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Rome Reports

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A look at the History of the Conclave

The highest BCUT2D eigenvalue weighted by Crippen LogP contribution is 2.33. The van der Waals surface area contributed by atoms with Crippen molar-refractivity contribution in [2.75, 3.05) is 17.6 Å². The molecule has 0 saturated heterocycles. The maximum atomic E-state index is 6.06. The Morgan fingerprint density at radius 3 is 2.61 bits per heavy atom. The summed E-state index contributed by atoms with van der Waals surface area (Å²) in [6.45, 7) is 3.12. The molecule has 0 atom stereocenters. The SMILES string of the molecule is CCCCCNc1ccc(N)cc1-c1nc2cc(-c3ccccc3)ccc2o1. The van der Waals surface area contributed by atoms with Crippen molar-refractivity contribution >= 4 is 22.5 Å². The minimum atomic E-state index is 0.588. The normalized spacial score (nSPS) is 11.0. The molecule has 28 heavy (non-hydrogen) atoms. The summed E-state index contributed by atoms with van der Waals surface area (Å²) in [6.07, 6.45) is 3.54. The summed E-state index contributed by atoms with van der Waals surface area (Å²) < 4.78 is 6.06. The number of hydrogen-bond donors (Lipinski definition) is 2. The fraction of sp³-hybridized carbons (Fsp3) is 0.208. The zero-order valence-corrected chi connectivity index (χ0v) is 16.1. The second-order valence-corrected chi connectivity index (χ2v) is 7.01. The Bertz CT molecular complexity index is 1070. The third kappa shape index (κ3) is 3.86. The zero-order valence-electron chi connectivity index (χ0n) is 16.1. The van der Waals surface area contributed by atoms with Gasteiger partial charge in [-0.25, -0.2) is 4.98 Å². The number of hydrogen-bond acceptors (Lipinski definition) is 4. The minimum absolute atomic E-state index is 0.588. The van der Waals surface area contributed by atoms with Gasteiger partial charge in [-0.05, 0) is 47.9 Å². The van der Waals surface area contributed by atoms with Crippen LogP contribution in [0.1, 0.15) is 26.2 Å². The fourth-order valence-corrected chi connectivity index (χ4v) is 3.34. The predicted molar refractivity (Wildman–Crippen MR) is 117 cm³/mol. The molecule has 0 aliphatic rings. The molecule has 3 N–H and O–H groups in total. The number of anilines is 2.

AMBROGIO PIAZZONI Vatican's Apostolic Library, Director "At first, the election of a Pope, was much like the way bishops were elected in the first century. It was the Christian community, so really the Christian assembly of Rome who would chose Rome's bishop, who in essence, then became the Pope.� But with time, the Church began to grow, so to prevent any outside influences from filtering in the election process, a Pope called for change and marked a new direction for the Church. AMBROGIO PIAZZONI Vatican's Apostolic Library, Director "It was Pope Leo IX, who in the year 1049, concretely decided that it would be only Cardinals who would elect a Pope.� Even though the Conclave has take place in the Sistine Chapel for years now, it was never the official site, until John Paul II added a clause to the apostolic constitution. It's an election process where religion, tradition, mystery, suspense and quite often, surprise come together. AMBROGIO PIAZZONI Vatican's Apostolic Library, Director "Usually the elected Pope is different from what people expect or imagine. I would say that maybe 12 or 15 times, the person who was believed to be elected as Pope, actually was. That's not a high number, considering there have been roughly 300 Papal elections.� It's all held behind closed doors, hence the name 'conclave,' meaning with key. Each cardinal has an assigned seat...and so, the voting process begins, marking another chapter in the history of the Church. KLH RR - -PR u